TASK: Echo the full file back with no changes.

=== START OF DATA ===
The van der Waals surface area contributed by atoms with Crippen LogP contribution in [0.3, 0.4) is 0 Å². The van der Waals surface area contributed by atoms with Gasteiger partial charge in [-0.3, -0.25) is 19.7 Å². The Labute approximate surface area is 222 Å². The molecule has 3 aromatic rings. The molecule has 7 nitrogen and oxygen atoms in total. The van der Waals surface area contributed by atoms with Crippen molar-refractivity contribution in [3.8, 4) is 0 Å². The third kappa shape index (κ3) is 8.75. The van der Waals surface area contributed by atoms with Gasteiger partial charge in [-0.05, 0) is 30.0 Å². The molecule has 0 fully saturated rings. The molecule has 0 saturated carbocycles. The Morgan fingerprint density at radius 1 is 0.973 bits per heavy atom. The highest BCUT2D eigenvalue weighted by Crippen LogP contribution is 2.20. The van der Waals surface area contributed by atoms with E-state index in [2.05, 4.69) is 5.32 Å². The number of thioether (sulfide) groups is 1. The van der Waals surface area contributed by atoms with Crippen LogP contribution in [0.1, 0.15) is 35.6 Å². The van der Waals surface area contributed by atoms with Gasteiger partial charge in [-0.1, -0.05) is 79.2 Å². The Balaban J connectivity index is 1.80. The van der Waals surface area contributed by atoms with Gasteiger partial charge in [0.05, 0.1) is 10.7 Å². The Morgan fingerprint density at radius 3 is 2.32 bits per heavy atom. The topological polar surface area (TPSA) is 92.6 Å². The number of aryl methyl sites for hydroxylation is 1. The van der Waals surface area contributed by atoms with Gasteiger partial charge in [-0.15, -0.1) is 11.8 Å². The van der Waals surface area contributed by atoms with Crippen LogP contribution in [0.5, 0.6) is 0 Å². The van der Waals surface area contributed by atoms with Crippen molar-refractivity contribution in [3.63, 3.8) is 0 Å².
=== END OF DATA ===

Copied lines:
The van der Waals surface area contributed by atoms with Crippen LogP contribution in [0.3, 0.4) is 0 Å². The van der Waals surface area contributed by atoms with Gasteiger partial charge in [-0.3, -0.25) is 19.7 Å². The Labute approximate surface area is 222 Å². The molecule has 3 aromatic rings. The molecule has 7 nitrogen and oxygen atoms in total. The van der Waals surface area contributed by atoms with Crippen molar-refractivity contribution in [3.8, 4) is 0 Å². The third kappa shape index (κ3) is 8.75. The van der Waals surface area contributed by atoms with Gasteiger partial charge in [-0.05, 0) is 30.0 Å². The molecule has 0 fully saturated rings. The molecule has 0 saturated carbocycles. The Morgan fingerprint density at radius 1 is 0.973 bits per heavy atom. The highest BCUT2D eigenvalue weighted by Crippen LogP contribution is 2.20. The van der Waals surface area contributed by atoms with E-state index in [2.05, 4.69) is 5.32 Å². The number of thioether (sulfide) groups is 1. The van der Waals surface area contributed by atoms with Crippen LogP contribution in [0.1, 0.15) is 35.6 Å². The van der Waals surface area contributed by atoms with Gasteiger partial charge in [-0.1, -0.05) is 79.2 Å². The Balaban J connectivity index is 1.80. The van der Waals surface area contributed by atoms with Gasteiger partial charge in [0.05, 0.1) is 10.7 Å². The Morgan fingerprint density at radius 3 is 2.32 bits per heavy atom. The topological polar surface area (TPSA) is 92.6 Å². The number of aryl methyl sites for hydroxylation is 1. The van der Waals surface area contributed by atoms with Gasteiger partial charge in [-0.15, -0.1) is 11.8 Å². The van der Waals surface area contributed by atoms with Crippen LogP contribution in [0.5, 0.6) is 0 Å². The van der Waals surface area contributed by atoms with Crippen molar-refractivity contribution in [3.63, 3.8) is 0 Å².